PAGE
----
SPRINGFIELD, -- This year's Illinois high school graduates performed slightly better on the ACT college entrance exam than last year's, in one of the final years test will serve as a mandatory state assessment.
Illinois students' 20.7 average score on the four-subject test edged the previous year's 20.6, but it fell just short of the national average of 21. The test is graded on a 36-point scale.
State education officials praised the progress Wednesday, highlighting the fact that Illinois' scores were the second-highest among the dozen states that administered the ACT to all of their high school graduates. But the testing company's report showed some noteworthy performance gaps among Illinois' students.
Black and Latino students continue to trail white and Asian students on the test, though those gaps have closed somewhat over the past five years, particularly with higher Latino student scores.
There were 184 perfect scores for Illinois students who graduated this year, which was 57 more than the previous year. However, only 26 percent of test takers performed high enough on the English, college algebra, biology and social sciences sections for the testing company to consider them prepared to earn a "C" or higher in first-year college courses. The previous year, that figure was 25 percent of students.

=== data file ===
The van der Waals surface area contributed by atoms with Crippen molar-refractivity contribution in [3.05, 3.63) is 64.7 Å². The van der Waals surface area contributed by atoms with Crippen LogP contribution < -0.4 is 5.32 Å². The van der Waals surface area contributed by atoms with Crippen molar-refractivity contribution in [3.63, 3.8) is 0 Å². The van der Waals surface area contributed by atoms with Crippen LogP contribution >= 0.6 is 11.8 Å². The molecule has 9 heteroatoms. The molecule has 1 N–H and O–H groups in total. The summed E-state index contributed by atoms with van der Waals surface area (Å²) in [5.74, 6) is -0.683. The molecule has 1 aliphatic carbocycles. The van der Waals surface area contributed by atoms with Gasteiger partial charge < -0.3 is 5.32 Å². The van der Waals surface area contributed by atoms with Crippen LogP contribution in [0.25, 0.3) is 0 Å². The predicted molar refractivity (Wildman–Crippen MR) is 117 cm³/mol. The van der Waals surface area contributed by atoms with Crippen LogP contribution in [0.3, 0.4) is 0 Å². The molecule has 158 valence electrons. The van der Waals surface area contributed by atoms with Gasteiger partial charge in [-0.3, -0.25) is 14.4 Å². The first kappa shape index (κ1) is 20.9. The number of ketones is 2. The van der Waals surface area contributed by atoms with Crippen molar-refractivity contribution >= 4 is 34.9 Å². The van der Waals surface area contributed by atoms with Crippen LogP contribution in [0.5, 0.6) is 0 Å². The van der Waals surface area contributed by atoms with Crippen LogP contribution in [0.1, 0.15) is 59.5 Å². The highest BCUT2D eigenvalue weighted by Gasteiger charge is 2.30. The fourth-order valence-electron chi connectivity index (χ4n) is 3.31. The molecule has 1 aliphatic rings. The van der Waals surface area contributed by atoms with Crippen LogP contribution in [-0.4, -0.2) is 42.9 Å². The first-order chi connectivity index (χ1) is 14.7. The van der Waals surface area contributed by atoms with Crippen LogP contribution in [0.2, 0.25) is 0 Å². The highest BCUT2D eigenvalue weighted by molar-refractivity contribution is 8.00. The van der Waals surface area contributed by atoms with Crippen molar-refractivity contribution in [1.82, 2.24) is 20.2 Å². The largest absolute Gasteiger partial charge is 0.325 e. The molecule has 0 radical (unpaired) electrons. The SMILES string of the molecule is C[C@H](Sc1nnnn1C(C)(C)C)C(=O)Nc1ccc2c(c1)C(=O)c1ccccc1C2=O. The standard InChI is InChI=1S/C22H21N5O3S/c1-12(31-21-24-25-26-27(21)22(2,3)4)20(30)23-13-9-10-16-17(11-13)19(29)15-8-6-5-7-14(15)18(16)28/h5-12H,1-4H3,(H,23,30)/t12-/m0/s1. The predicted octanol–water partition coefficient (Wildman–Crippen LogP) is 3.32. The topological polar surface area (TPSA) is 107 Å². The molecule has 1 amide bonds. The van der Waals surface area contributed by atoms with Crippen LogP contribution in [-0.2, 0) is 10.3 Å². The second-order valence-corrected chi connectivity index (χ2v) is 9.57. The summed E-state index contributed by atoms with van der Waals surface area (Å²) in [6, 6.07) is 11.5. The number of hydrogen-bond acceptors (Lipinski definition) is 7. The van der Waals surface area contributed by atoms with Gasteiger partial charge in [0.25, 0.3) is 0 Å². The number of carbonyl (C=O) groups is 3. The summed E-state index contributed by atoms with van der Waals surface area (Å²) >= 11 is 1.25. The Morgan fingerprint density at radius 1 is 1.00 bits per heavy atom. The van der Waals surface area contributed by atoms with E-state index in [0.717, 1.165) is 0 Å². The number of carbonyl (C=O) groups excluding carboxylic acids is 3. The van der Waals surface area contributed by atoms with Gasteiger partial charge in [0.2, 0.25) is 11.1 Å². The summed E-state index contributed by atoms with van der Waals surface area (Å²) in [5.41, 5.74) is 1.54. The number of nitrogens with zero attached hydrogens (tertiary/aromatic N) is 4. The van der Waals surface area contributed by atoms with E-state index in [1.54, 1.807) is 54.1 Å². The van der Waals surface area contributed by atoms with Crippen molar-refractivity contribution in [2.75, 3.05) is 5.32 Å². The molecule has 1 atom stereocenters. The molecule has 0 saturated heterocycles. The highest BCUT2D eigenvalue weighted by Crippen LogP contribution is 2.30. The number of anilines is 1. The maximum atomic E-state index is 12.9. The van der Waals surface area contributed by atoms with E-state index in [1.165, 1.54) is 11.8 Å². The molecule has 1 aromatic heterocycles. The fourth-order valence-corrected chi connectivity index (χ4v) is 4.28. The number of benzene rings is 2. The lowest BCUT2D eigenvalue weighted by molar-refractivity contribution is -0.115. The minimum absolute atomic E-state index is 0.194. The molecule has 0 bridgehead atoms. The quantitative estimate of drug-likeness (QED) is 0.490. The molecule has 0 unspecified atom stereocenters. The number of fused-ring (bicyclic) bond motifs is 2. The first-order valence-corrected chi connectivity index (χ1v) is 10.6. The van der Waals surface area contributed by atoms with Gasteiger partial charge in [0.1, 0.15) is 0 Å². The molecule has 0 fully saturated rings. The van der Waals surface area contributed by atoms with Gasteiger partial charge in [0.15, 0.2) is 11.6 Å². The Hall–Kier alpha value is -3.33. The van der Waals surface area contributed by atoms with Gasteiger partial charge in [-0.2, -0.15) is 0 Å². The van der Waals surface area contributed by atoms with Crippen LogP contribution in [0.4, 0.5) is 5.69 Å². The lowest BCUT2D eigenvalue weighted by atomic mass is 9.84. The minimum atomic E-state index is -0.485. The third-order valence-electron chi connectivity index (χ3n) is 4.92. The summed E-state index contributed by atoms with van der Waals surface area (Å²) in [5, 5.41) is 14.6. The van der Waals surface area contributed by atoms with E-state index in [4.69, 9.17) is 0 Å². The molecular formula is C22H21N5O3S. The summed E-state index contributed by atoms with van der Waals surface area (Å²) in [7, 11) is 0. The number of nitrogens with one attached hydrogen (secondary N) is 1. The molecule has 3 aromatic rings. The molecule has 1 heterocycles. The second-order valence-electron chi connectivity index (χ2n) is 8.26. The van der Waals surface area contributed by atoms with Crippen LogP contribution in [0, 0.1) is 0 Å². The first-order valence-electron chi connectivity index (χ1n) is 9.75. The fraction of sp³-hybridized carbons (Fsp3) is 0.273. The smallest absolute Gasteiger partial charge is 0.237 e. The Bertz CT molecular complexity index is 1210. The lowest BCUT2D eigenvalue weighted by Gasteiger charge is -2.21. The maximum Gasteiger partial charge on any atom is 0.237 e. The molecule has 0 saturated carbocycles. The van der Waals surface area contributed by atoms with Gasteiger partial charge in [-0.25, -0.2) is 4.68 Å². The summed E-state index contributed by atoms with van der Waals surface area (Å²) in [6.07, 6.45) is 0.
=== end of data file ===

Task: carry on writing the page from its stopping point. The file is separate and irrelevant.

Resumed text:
State Board of Education Chairman Gery Chico said the results showed that the state was making steady progress in preparing students for college and careers. He praised the recent implementation of more rigorous Common Core standards with making students "more prepared to compete on a national level and to effectively use assessments to demonstrate readiness for their futures."
The data released Wednesday includes the results of Illinois' 158,037 public and private high schools graduates, as well as the scores of public high school juniors who, since 2002, have taken the test each spring as part of mandatory state testing.
Tests were given to all high school juniors across the state for the last time this spring. Next year, the state will move to administer the Partnership for Assessment of Readiness for College and Careers tests, which are tied to the Common Core.
Still, with the popularity of the ACT and its frequent use as a college entrance exam, the state board requested -- and received -- state funding to help cover the costs of administering both tests.
Even though the ACT will no longer be mandatory, board spokeswoman Mary Fergus told The Associated Press that the board believes it will have enough money to administer it to all districts that want it next year.